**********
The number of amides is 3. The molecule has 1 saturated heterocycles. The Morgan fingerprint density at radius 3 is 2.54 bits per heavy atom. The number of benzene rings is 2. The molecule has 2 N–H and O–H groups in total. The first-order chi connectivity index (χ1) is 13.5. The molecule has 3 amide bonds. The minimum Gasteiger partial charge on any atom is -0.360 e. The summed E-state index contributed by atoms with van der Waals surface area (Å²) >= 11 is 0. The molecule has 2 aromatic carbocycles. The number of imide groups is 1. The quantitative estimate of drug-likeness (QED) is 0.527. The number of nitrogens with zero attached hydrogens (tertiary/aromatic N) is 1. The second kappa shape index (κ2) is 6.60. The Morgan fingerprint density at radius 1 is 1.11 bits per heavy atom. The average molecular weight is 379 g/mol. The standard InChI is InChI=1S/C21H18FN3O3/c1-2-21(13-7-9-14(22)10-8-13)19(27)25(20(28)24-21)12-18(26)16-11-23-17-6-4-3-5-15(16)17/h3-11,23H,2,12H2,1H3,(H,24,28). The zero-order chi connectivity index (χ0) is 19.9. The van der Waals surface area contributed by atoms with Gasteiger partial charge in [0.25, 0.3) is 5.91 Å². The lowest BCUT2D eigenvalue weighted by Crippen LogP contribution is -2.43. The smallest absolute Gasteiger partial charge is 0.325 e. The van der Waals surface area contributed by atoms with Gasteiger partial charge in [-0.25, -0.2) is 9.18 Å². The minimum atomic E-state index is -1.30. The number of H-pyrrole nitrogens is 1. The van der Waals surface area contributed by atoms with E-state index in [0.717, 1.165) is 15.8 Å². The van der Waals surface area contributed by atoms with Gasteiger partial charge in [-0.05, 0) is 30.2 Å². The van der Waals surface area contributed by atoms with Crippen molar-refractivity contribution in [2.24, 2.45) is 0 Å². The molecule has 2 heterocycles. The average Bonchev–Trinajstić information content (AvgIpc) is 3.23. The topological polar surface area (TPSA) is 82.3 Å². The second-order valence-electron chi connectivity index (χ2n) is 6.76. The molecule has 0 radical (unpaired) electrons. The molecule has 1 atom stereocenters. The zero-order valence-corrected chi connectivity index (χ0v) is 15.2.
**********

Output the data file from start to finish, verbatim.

The number of amides is 3. The molecule has 1 saturated heterocycles. The Morgan fingerprint density at radius 3 is 2.54 bits per heavy atom. The number of benzene rings is 2. The molecule has 2 N–H and O–H groups in total. The first-order chi connectivity index (χ1) is 13.5. The molecule has 3 amide bonds. The minimum Gasteiger partial charge on any atom is -0.360 e. The summed E-state index contributed by atoms with van der Waals surface area (Å²) >= 11 is 0. The molecule has 2 aromatic carbocycles. The number of imide groups is 1. The quantitative estimate of drug-likeness (QED) is 0.527. The number of nitrogens with zero attached hydrogens (tertiary/aromatic N) is 1. The second kappa shape index (κ2) is 6.60. The Morgan fingerprint density at radius 1 is 1.11 bits per heavy atom. The average molecular weight is 379 g/mol. The standard InChI is InChI=1S/C21H18FN3O3/c1-2-21(13-7-9-14(22)10-8-13)19(27)25(20(28)24-21)12-18(26)16-11-23-17-6-4-3-5-15(16)17/h3-11,23H,2,12H2,1H3,(H,24,28). The zero-order chi connectivity index (χ0) is 19.9. The van der Waals surface area contributed by atoms with Gasteiger partial charge in [0.25, 0.3) is 5.91 Å². The lowest BCUT2D eigenvalue weighted by Crippen LogP contribution is -2.43. The smallest absolute Gasteiger partial charge is 0.325 e. The van der Waals surface area contributed by atoms with Gasteiger partial charge in [-0.25, -0.2) is 9.18 Å². The minimum atomic E-state index is -1.30. The number of H-pyrrole nitrogens is 1. The van der Waals surface area contributed by atoms with E-state index in [0.717, 1.165) is 15.8 Å². The van der Waals surface area contributed by atoms with Gasteiger partial charge in [-0.05, 0) is 30.2 Å². The van der Waals surface area contributed by atoms with Crippen molar-refractivity contribution in [2.24, 2.45) is 0 Å². The molecule has 2 heterocycles. The average Bonchev–Trinajstić information content (AvgIpc) is 3.23. The topological polar surface area (TPSA) is 82.3 Å². The second-order valence-electron chi connectivity index (χ2n) is 6.76. The molecule has 0 radical (unpaired) electrons. The molecule has 1 atom stereocenters. The zero-order valence-corrected chi connectivity index (χ0v) is 15.2.